Everything I Needed To Know About ‘Players’ I Learned From Actually Playing Soccer

Leonardo Patrizi
Leonardo Patrizi

When you look back at the boy from high school, you relate him to a soccer player. He understands what it means to “play.” He was the striker who did back flips after a sweet goal. The player who keeps his shoes untied throughout an entire game and is still somehow the top performer.

Soccer, known as football in many other countries, is a sport in which two teams strive to kick a ball, about the size of a human head, into a goal which is essentially metal poles in the shape of a rectangle with a net attached to the back. Everyone knows this. But there are aspects to the game that only the players know.

The average midfielder in a professional soccer game runs 7 miles, dropping the body’s entire weight with each step, only to touch the ball a few dozen times per game.

Can you imagine chasing after something that you will lose over and over?

Your coach tells the team that it’s impossible to dribble through 3 people, pass the ball. “Weighting the ball” means gauging how much distance is between you and the person you intend to pass to and how much force is needed to execute the pass successfully.

There are tricks around the structure of the game. You can let the ball run across your body, creating a subtle turn, or use the side-line as a defender, or convince the defender you are about to make a massive kick and then simply tap the ball. All of these things work as loopholes and escapes from the overall architecture of the game.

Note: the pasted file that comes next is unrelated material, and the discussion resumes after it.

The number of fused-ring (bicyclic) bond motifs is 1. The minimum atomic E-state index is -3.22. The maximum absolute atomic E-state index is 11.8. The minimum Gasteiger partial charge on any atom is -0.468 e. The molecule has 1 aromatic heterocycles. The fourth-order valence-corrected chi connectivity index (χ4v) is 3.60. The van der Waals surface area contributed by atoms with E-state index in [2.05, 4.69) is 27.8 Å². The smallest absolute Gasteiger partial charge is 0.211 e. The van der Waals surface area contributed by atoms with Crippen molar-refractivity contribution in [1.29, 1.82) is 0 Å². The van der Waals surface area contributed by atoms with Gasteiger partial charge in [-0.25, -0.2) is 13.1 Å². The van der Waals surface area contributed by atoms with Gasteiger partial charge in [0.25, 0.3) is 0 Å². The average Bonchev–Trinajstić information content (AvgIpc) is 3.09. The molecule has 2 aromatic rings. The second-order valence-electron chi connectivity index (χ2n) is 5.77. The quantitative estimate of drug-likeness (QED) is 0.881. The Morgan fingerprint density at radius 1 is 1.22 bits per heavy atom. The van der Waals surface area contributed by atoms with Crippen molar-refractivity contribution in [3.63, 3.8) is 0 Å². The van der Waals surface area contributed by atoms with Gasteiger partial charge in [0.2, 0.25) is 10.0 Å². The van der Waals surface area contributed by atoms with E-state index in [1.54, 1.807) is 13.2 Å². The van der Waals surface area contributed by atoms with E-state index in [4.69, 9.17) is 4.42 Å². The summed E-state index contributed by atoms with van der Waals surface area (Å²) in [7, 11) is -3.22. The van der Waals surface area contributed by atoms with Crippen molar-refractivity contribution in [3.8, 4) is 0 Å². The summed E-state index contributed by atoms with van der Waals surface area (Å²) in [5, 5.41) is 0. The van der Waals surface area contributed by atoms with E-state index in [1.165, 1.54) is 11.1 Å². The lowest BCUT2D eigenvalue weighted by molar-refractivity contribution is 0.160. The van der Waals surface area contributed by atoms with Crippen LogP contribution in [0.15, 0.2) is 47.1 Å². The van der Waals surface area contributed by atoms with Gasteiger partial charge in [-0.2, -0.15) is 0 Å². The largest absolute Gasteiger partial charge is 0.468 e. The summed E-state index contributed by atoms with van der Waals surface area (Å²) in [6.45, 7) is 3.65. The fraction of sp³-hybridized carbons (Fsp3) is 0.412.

The end result of a game is just a cold, hard number. You either won or you didn’t. You either scored or you didn’t. None of your special moves, passing, teamwork is woven into the final outcome. The amount you sweat, ran and hurt doesn’t matter in the end.

You cannot quantify effort or spirit so the score leaves it out.

The boy you met when you were fifteen didn’t need coaching in evading defense, slipping through yours with ease. He knew how to break you down and build himself up, all the while playing his game. All he had to say was, “What would you do if I kissed you right now?” and proceed to score. He weighted his passes making sure to hit you spot on. You recall him telling you that he expected your boobs to be bigger and sensing his disappointment when you tell him it was because you had lost weight (you left out that he was the reason) and he told you it was impossible for you to have lost that much weight. He also knew his fakes, like when you sat on his lap in the cramped car, parked in the gas-station to wait out a thunderstorm and he wrapped his arms around your waist like a seatbelt and kissed you on the back of the neck. And now the game is over and you are left goalless while his score surpasses the conceivable.

And a part of you misses being played by such a wily player because the rules were never secure and chasing after something, even something that you will lose, is always better than actually having it.  Thought Catalog Logo Mark

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